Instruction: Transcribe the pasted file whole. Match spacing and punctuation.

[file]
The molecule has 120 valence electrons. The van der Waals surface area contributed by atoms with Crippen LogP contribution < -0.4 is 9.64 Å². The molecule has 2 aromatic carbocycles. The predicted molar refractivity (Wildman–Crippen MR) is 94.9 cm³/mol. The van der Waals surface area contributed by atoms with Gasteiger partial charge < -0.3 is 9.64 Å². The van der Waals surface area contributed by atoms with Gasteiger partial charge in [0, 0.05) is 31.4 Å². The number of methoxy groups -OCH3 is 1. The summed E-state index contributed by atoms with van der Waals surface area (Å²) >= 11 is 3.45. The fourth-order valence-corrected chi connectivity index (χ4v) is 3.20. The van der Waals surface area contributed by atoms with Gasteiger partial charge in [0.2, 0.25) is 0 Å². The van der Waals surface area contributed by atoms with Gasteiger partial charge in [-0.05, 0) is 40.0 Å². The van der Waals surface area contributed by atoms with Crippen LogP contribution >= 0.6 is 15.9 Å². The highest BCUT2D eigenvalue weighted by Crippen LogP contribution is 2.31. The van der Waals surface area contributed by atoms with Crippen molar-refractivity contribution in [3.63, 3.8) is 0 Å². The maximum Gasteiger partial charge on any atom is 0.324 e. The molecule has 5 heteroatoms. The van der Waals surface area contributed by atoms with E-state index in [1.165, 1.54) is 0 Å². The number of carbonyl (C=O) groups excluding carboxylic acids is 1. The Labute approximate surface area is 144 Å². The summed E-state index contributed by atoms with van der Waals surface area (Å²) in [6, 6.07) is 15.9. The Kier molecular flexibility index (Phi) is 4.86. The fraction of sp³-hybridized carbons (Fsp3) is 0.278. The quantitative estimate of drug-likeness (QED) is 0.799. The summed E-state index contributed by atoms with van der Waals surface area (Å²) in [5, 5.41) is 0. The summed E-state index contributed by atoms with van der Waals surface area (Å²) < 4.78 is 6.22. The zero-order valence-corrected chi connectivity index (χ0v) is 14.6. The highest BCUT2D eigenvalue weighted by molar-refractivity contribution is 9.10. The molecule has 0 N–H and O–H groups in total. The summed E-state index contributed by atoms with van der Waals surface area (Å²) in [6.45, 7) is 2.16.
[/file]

The molecule has 120 valence electrons. The van der Waals surface area contributed by atoms with Crippen LogP contribution < -0.4 is 9.64 Å². The molecule has 2 aromatic carbocycles. The predicted molar refractivity (Wildman–Crippen MR) is 94.9 cm³/mol. The van der Waals surface area contributed by atoms with Gasteiger partial charge < -0.3 is 9.64 Å². The van der Waals surface area contributed by atoms with Gasteiger partial charge in [0, 0.05) is 31.4 Å². The number of methoxy groups -OCH3 is 1. The summed E-state index contributed by atoms with van der Waals surface area (Å²) >= 11 is 3.45. The fourth-order valence-corrected chi connectivity index (χ4v) is 3.20. The van der Waals surface area contributed by atoms with Gasteiger partial charge in [0.2, 0.25) is 0 Å². The van der Waals surface area contributed by atoms with Gasteiger partial charge in [-0.05, 0) is 40.0 Å². The van der Waals surface area contributed by atoms with Crippen LogP contribution >= 0.6 is 15.9 Å². The highest BCUT2D eigenvalue weighted by Crippen LogP contribution is 2.31. The van der Waals surface area contributed by atoms with Crippen molar-refractivity contribution in [3.63, 3.8) is 0 Å². The maximum Gasteiger partial charge on any atom is 0.324 e. The molecule has 5 heteroatoms. The van der Waals surface area contributed by atoms with E-state index in [1.165, 1.54) is 0 Å². The number of carbonyl (C=O) groups excluding carboxylic acids is 1. The Labute approximate surface area is 144 Å². The summed E-state index contributed by atoms with van der Waals surface area (Å²) in [6, 6.07) is 15.9. The Kier molecular flexibility index (Phi) is 4.86. The fraction of sp³-hybridized carbons (Fsp3) is 0.278. The quantitative estimate of drug-likeness (QED) is 0.799. The summed E-state index contributed by atoms with van der Waals surface area (Å²) in [5, 5.41) is 0. The summed E-state index contributed by atoms with van der Waals surface area (Å²) < 4.78 is 6.22. The zero-order valence-corrected chi connectivity index (χ0v) is 14.6. The highest BCUT2D eigenvalue weighted by molar-refractivity contribution is 9.10. The molecule has 0 N–H and O–H groups in total. The summed E-state index contributed by atoms with van der Waals surface area (Å²) in [6.45, 7) is 2.16.